By Priya Ravichandran
The protests, mass agitations, hunger strikes and self-immolation that have been adopted by the students in Tamil Nadu in support of the Tamil Eelam cause have gone on for more than two weeks now. At best it represents a group of people who think they are united by a common language and culture but are actually fighting for an alien cause. At worst they are a mob of virulent, misguided, politically instigated, ‘activists’ who continue to espouse a cause that many thought was buried after the Hindi agitations of the 60’s. The protest at its most basic is not just a sorry indicator of how skewed and discriminatory our idea of democracy continues to be, but also symptomatic of the massive failure of our education system.
Universities, especially public universities have always been an ideal launching and breeding ground for politics. The idealism of the students combined with defiance for the authoritative nature of colleges has made recruiting students to espouse political ideologies easier. The last few years have however seen a more virulent form of politics taking root. From murder, assault physical and emotional threats, strikes, agitations, sit-ins, lock outs, mob violence, and using political patronage (for admission, evaluations and exams, to favourable student union results) student politics in this country has been reduced to thuggery and violence.
It begins, however with the dismal quality of our legal and liberal arts education. The syllabus and education of liberal arts that includes history, civics, and literature have fallen short of addressing anything beyond the basics of government and society. They talk about individual rights and emphasise our democratic structure, but fail to situate the student in a republic or talk about the demands of a secular society stressing on the importance of a state or a country. The responsibilities that a citizen owes to his country are singularly absent. Students are pushed ahead without the basic understanding of what differentiates a democracy from a republic or the difference in state vs federal rights.
We now have a group of probable leaders, who do not realise that they are protesting for the rights of citizens of a country that is not theirs. They do not realise that being a Sri Lankan Tamil is an identity and not necessarily a badge of kinship to a group across the isthmus. Should we be fighting among ourselves for the political rights for people in a foreign land? The situational equivalent would be a group of Pakistani students going on a rampage in Karachi for the rights of Urdu speaking Indians, or a group of Chinese students going on a fast for the rights of people in Arunachal Pradesh. A solid grounding in history and civics would have perhaps helped in realising that interference in the sovereignty of another country is not a part of India’s foreign policy.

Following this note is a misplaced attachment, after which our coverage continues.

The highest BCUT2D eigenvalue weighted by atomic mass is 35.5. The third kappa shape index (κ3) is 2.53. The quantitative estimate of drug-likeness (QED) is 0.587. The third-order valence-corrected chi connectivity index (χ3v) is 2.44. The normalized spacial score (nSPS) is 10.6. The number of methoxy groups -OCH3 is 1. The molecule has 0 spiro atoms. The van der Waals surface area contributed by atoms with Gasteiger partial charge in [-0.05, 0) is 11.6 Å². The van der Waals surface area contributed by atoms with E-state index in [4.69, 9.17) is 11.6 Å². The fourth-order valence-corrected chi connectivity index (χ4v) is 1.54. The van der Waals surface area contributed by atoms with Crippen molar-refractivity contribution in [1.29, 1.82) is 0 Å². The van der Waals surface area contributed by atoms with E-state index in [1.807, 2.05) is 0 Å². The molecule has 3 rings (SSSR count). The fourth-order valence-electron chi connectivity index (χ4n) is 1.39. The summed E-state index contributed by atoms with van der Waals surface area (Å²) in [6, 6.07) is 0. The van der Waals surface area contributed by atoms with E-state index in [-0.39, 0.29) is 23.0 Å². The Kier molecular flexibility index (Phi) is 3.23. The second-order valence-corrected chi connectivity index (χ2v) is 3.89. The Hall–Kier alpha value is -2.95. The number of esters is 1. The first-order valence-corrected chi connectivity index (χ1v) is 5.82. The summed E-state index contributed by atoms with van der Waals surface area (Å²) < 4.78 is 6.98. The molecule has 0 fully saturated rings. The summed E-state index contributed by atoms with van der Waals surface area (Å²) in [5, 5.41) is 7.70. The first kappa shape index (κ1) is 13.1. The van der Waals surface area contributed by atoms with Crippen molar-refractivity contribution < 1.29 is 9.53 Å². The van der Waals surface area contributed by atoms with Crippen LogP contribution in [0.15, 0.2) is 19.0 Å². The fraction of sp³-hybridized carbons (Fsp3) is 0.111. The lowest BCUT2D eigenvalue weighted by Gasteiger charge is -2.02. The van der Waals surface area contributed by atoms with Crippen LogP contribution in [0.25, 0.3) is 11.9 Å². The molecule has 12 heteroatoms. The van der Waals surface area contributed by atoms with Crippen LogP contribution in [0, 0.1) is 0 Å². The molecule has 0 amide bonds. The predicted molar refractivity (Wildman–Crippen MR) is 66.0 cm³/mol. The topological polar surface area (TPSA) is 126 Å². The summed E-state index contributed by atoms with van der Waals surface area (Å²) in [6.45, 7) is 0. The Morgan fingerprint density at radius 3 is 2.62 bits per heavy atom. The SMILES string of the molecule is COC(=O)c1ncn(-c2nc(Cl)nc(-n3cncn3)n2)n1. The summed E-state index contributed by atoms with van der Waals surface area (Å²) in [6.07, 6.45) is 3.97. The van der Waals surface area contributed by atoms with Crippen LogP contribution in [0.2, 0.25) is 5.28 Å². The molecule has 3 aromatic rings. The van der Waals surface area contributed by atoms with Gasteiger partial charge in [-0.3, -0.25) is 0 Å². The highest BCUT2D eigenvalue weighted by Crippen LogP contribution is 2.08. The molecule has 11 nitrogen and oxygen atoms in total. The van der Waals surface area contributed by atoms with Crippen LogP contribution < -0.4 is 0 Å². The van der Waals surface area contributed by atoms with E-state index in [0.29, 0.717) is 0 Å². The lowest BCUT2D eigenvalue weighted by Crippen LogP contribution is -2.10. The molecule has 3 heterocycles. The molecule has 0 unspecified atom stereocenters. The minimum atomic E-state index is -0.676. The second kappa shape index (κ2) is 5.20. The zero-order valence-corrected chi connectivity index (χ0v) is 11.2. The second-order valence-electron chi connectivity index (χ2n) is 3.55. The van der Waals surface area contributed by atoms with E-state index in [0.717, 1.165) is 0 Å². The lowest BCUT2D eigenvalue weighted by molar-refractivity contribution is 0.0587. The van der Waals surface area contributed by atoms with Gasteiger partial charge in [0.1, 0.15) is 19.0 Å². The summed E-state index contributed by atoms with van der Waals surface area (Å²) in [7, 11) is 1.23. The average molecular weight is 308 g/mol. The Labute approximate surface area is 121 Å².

Our education focuses much on what made our nation and little on what makes our nation. The regional emphasis of history also makes it difficult for students to see beyond the local and realise that we are still a union and states have rights within the union. Increasing pressure from parents and peer groups to adhere to certain fields of study, compulsions due to reservations, marks and exam results leading to enrolling for a field of study for the sake of attending college, absentee professors, syllabus and texts that are obsolete, little research or lab work, lack of infrastructure and courses that are designed to encourage rote learning rather than thinking and more importantly a bureaucracy that requires the power of politics to stay in control are the other factors. A student burdened by these pressures, built up by the failures of our higher education, seizes the appeal and power of using political clout to further his career. Name dropping or belonging to a student group that has the muscle of political party behind it has proved time and again to be much more powerful than learning.
The criticism of this protest movement is not to be taken as a mockery of all students run movements. Student participation and involvement in national politics is an absolute necessity. The lowering of voting age to enable students to have a say is a way of justifying the need for young leaders and as a means for encouraging more youth participation in democratic movements. But, participatory democracy should not degenerate into destructive democracy and power politics.
It has been easier in many ways for political parties to gain trust and following amongst students by appealing to their emotions and use them to advance their political ideologies. The mobilisation and voice that these parties get from standing behind student unions or groups, rivals any other way of gaining support. What is lost in this melee is the need for civil discourse and debates that encourage reasoning, questioning and arguments that highlight issues. Colleges and Universities are the best place to debate the nature of democracy, argue the highs and lows of a republic and appreciate the diversity within student communities. Participatory democracy of this kind would not only encourage a greater interest in politics amongst the youth, but also get more people involved in non-discriminatory policy making.
We need more students to be a part of the national dialogue and not get caught in the ruckus of regional politics. A democratic republic is only as strong as the next generation of voters. These voters need to be informed, educated and balanced. There is a strong need to encourage young people to step up and take an interest in the philosophy of politics and its realities.
Priya Ravichandran is Programme Officer for the GCPP programme at the Takshashila Institution.